“Beth” is 44 years old. She had seen pictures of her friend’s party on Facebook — a party she hadn’t been invited to. Beth told me through her tears that she speaks with this friend every day, and that the two hike together several times a week. Beth was scrolling through her news feed when she saw the posts about the party, which she knew nothing about – and she felt devastated.
Adult online exclusion is a real thing – though it’s often overlooked because adults don’t speak about it openly. Adults feel discomfort, even shame about admitting this vulnerability. Unlike younger generations, they didn’t grow up in the age of social media, so they’re behind in adapting to its norms. When they speak of being socially excluded in this way, they often say things like, “I know this is ridiculous,” or “this sounds so stupid.”
I recently conducted a survey of 212 adults between the ages of 21 and 77 in which I asked participants if they ever felt excluded online. Surprisingly, 153 of them (72 percent) said yes. Many explained how it made them feel, writing, “I felt forgotten,” “It made me sad,” and “I felt left out, jealous.” When asked if they had ever intentionally excluded anyone socially, 11 said yes. Fifty-six of the respondents reported that they had unintentionally excluded someone.
In my survey, I asked participants who had intentionally posted something to make someone feel excluded to explain why – and what had happened. Among the answers was a recurring theme: retaliation toward a friend or family member for similar behavior.
I asked the same questions of those respondents who had posted things that unintentionally excluded others. Most claimed they didn’t realize their actions would hurt others; many reported they are now more thoughtful about their posts. Some reported having decided not to post about social gatherings.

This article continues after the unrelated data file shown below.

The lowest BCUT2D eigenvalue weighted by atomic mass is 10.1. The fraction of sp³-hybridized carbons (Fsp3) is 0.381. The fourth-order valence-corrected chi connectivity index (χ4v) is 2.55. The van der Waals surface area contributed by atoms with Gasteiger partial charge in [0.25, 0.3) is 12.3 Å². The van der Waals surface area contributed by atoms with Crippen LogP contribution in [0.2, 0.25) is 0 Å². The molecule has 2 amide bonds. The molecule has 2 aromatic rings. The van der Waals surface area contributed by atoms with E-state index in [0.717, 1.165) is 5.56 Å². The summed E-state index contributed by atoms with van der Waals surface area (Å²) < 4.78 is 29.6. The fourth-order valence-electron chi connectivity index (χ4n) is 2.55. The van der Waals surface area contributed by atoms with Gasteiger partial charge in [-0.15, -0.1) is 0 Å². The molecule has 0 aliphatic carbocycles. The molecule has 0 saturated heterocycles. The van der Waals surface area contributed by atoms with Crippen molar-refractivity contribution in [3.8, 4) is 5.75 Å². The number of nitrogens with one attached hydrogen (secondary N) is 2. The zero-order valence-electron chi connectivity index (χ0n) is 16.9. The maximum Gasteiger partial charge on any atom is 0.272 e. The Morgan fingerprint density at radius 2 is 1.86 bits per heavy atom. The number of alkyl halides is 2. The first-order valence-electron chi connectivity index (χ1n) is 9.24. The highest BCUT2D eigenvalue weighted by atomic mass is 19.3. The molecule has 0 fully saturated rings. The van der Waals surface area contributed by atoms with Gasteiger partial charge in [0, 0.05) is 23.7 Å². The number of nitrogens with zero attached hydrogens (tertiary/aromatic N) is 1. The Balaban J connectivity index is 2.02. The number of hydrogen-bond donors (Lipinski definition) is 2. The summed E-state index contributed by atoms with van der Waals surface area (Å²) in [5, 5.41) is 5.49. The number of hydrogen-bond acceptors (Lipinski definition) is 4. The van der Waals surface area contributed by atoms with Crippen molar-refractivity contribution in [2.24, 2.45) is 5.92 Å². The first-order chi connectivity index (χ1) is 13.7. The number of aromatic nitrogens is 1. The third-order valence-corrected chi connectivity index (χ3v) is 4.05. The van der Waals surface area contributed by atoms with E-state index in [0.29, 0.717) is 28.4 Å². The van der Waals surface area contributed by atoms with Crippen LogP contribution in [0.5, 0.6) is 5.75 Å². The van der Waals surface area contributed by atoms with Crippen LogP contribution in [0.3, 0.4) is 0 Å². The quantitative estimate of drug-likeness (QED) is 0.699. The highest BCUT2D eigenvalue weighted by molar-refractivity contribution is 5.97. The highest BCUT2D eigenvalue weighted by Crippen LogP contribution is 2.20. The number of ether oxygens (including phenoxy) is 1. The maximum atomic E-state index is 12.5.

A recent study in the American Journal of Preventive Medicine concluded that increased time spent on social media is linked to depression, low self-esteem, jealousy, social isolation and feelings of inferiority. All of these can be precursors to suicide: a 2017 report from the U.S. National Library of Medicine National Institutes of Mental Health determined that “suicidal behaviors result from a complex interaction between social stressors and individual vulnerability.”
How can adults cope with this?
First, remember that the world presented by social media is largely an illusion. Photos are a snapshot in time that never show the complete picture. Picking and choosing, people post the things that portray their lives in the most favorable light.
Be resilient: We are all human, and a bothersome post may have been an oversight. Sometimes it’s best to approach the person who made you feel excluded and let them know you’d like to be included next time. It’s a bold thing to do and can feel like an emotional risk. But it’s worth trying, and you might be surprised at the results.
Take the initiative! Make your own plans. Invite the people who made you feel excluded. The more the merrier.
Remember to take breaks from social media. Delete your social media apps for a day, or for a week. You decide the time frame and stick to it.
Unfollow people who consistently post social events that exclude you. You’ll still be connected, you just won’t see their posts in your news feed. Facebook and Instagram both have this option.
Expressing gratitude is a key strategy for building resilience. Every day, write down a minimum of three things in your life for which you are grateful. This will help take your focus off negative thoughts and hurt feelings.
Finally, consider seeking professional help to better manage your feelings. When your thoughts and feelings overwhelm you, licensed therapists have the knowledge and compassion to help you cope in a healthy way.
Karen Hamilton is a psychotherapist with a private practice in Bel Marin Keys, Marin County, Novato, CA